Solved

Attach CD / Solaris

Posted on 1997-04-24
6
242 Views
Last Modified: 2013-12-16
I try to attach an external scsi cdrom-drive to my sun and it won't work. I tried  mount /dev/dsk/c0t6d0s0 /cdrom and the system answer is always /dev/dsk/c0t6d0s0 or /cdrom, no such file or directory. The /cdrom directory exists.

I tried to reboot the system, but after reboot the system don't see the CD-Drive.

Thanks for helping.
0
Comment
Question by:rwachs
6 Comments
 

Expert Comment

by:swint
ID: 1812064
Is it a sun driver, and if so have you tried a reconfigure boot?

# touch /reconfigure
# init 6

or "boot -r" from the OK> prompt
0
 

Expert Comment

by:swint
ID: 1812065
also at the ok> prompt try "probe-scsi-all" to see if it finds the cd drive
0
 
LVL 4

Accepted Solution

by:
jlms earned 200 total points
ID: 1812066
Two more things:

-Be sure the SCSI id is 6 and the controller is the 0 controller if you have more than one.

-Sometimes the partition you have to mount is the number 2 (c0t0d6s2).
0
Free Tool: Site Down Detector

Helpful to verify reports of your own downtime, or to double check a downed website you are trying to access.

One of a set of tools we are providing to everyone as a way of saying thank you for being a part of the community.

 

Expert Comment

by:kannan042597
ID: 1812067
Most of the external CD drive shoe boxes will have a thumb wheel on the back to set the SCSI ID. Set it to ID 6 and connect it to the sun systems motherboard's external scsi connector. Do a probe-scsi-all to make sure that the drive is sensed by the hardware.  The output will also give you the scsi id and the controller number.  At ok prompt give boot -r , and the system will reconfigure the kernel to add this new device.  If the device is sensed under controller 0 then you can use the command
 "mount -F hsfs -oro /dev/dsk/c0t6d0s0 /cdrom"   to mount the cdrom.  If it is connected to any other controller .for eg. x is the controller number, then use the device name cxt6d0s0.  
0
 

Expert Comment

by:docpierce
ID: 1812068
First, you can check to see that the CD was recognized in the /var/adm/messages file.  Look at the last bootup messages for a couple of lines like this:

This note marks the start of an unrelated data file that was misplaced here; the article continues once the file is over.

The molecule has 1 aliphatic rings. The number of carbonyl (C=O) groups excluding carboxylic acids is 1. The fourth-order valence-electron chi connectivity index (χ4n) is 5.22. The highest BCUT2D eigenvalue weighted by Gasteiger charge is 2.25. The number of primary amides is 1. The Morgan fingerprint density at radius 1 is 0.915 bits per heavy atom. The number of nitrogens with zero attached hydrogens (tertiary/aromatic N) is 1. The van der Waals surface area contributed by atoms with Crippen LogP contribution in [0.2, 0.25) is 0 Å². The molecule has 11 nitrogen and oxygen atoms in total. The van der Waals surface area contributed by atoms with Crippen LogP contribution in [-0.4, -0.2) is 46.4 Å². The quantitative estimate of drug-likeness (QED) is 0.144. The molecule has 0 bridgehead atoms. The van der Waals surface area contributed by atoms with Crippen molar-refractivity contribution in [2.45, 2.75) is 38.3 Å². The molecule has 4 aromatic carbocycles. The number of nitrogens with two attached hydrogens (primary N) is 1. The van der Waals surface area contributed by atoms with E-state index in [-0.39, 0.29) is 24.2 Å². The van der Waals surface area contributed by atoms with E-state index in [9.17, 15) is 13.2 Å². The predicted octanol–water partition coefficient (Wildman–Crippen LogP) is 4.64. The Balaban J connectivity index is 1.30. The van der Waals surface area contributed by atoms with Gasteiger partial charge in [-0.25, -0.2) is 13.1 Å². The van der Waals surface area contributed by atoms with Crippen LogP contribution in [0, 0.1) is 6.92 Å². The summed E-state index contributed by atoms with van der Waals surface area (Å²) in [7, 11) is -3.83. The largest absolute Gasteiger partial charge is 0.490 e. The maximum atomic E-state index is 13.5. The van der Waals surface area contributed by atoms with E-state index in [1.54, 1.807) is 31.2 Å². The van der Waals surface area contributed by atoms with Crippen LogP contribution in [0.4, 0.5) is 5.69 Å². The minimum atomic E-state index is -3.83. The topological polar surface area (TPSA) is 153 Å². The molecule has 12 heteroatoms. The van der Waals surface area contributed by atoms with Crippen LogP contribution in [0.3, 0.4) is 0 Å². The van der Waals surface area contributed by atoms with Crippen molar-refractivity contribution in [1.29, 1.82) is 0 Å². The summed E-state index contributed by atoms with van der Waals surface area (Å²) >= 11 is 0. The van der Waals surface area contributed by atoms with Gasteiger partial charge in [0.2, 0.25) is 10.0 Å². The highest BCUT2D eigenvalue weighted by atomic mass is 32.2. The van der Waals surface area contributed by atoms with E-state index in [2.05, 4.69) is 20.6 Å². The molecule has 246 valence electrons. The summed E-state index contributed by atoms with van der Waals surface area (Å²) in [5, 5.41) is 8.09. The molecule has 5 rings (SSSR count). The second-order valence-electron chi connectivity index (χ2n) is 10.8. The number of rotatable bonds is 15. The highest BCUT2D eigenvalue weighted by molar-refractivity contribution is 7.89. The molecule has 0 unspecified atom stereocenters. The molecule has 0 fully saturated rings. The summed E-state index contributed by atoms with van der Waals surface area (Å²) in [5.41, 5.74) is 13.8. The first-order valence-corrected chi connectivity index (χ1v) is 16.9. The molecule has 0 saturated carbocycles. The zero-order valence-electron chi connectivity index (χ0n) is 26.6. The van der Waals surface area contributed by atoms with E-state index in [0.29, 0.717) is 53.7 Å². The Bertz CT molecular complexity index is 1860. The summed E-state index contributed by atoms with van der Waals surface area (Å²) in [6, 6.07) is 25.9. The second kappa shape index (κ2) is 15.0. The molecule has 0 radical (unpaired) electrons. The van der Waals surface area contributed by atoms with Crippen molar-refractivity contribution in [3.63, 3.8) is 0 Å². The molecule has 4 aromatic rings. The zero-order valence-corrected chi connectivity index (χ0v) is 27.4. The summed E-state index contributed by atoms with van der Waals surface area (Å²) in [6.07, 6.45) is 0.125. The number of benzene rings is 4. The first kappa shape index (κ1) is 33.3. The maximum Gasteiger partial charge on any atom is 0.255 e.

<date> mach unix: sd3 at glm0: target 3 lun 0
<date> mach unix: sd3 is /pci@1f,0/pci@1/scsi@1/sd@3,0
that didn't exist before you put your scsi cdrom in using SCSI ID 3...  (if not 3, change the number appropriately

If it is there, definitely try the "touch /reconfigure" and then "reboot" the system.  If you have a CD in your drive while doing this, you should see it at /cdrom when it comes up.
0
 

Expert Comment

by:COTSMAN
ID: 14584981
Once you get the hardware attached and installed what application do you use with Solaris (2.6 in this case) to burn with
tjmb@knology.net
0

Featured Post

Free Tool: ZipGrep

ZipGrep is a utility that can list and search zip (.war, .ear, .jar, etc) archives for text patterns, without the need to extract the archive's contents.

One of a set of tools we're offering as a way to say thank you for being a part of the community.

Question has a verified solution.

If you are experiencing a similar issue, please ask a related question

Attention: This article will no longer be maintained. If you have any questions, please feel free to mail me. jgh@FreeBSD.org Please see http://www.freebsd.org/doc/en_US.ISO8859-1/articles/freebsd-update-server/ for the updated article. It is avail…
Installing FreeBSD… FreeBSD is a darling of an operating system. The stability and usability make it a clear choice for servers and desktops (for the cunning). Savvy?  The Ports collection makes available every popular FOSS application and packag…
Learn several ways to interact with files and get file information from the bash shell. ls lists the contents of a directory: Using the -a flag displays hidden files: Using the -l flag formats the output in a long list: The file command gives us mor…
This video shows how to set up a shell script to accept a positional parameter when called, pass that to a SQL script, accept the output from the statement back and then manipulate it in the Shell.

809 members asked questions and received personalized solutions in the past 7 days.

Join the community of 500,000 technology professionals and ask your questions.

Join & Ask a Question